The models developed here are intended to convince the reader that Tsebelis' results — that increased punishment leaves the equilibrium level of crime unchanged — is an example of what is possible rather than a general result. To recap the argument in words: it is true that raising the penalty on a crime may cause the enforcing agency to divert attention away to other matters, so that theexpected penalty facing the prospective criminal is not as high as it would have been had the agency not adjusted; but it is not generally true that enforcing agencies will choose to lower their probabilities of enforcement just enough to exactly offset the increased penalty, leaving the expected penalty unchanged, hence the equilibrium level of crime unchanged.8 this result sounds unusual when stated in words and it is when modelled using the theory of games too.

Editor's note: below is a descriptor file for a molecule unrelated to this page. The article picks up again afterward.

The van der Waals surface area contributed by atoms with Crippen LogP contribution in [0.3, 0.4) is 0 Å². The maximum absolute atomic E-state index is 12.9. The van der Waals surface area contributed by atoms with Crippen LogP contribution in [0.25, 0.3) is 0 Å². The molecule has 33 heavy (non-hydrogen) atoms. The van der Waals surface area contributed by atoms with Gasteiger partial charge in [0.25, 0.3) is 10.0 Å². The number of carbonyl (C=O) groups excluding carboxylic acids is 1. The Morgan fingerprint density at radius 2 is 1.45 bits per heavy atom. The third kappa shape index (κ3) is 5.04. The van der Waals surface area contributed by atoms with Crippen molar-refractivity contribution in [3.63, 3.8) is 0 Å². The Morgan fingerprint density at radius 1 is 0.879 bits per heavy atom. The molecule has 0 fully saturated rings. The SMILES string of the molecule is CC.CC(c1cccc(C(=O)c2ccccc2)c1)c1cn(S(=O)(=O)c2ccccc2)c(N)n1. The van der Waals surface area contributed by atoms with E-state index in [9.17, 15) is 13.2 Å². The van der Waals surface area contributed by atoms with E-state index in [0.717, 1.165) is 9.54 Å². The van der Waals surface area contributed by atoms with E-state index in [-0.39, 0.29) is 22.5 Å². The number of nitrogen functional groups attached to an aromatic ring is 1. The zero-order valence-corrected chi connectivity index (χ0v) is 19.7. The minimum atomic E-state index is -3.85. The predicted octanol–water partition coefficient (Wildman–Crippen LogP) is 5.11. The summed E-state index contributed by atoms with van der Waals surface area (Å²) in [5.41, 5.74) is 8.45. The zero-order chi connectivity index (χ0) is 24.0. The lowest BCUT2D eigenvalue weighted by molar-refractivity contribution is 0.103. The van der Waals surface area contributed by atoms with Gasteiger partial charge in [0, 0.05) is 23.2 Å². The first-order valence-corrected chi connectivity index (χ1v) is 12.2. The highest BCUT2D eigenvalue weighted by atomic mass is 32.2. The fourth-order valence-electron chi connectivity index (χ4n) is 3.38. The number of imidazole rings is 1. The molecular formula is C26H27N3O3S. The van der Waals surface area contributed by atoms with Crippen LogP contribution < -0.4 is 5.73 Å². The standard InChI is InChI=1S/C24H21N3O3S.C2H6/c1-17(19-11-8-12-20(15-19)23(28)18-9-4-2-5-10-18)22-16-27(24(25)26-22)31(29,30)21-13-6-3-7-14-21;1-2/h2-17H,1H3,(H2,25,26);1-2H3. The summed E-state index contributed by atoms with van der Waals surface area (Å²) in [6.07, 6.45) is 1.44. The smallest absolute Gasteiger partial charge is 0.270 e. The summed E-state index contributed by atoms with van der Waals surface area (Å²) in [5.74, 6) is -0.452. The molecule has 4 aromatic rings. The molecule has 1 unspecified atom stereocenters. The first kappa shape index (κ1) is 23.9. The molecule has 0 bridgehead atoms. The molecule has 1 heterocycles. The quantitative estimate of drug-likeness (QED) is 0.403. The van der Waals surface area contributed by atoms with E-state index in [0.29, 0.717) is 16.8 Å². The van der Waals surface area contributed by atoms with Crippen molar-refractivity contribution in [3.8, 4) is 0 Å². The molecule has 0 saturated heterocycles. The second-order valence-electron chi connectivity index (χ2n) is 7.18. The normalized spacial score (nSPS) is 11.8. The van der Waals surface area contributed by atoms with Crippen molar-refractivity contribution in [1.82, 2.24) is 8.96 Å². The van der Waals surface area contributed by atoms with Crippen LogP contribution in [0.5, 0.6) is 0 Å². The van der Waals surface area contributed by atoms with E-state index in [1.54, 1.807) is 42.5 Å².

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This work was supported by NSF grant SES-9022882.
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Cox, G.W. A note on crime and punishment. Public Choice 78, 115–124 (1994). https://doi.org/10.1007/BF01053369
- General Result
- Public Finance
- Equilibrium Level
- Prospective Criminal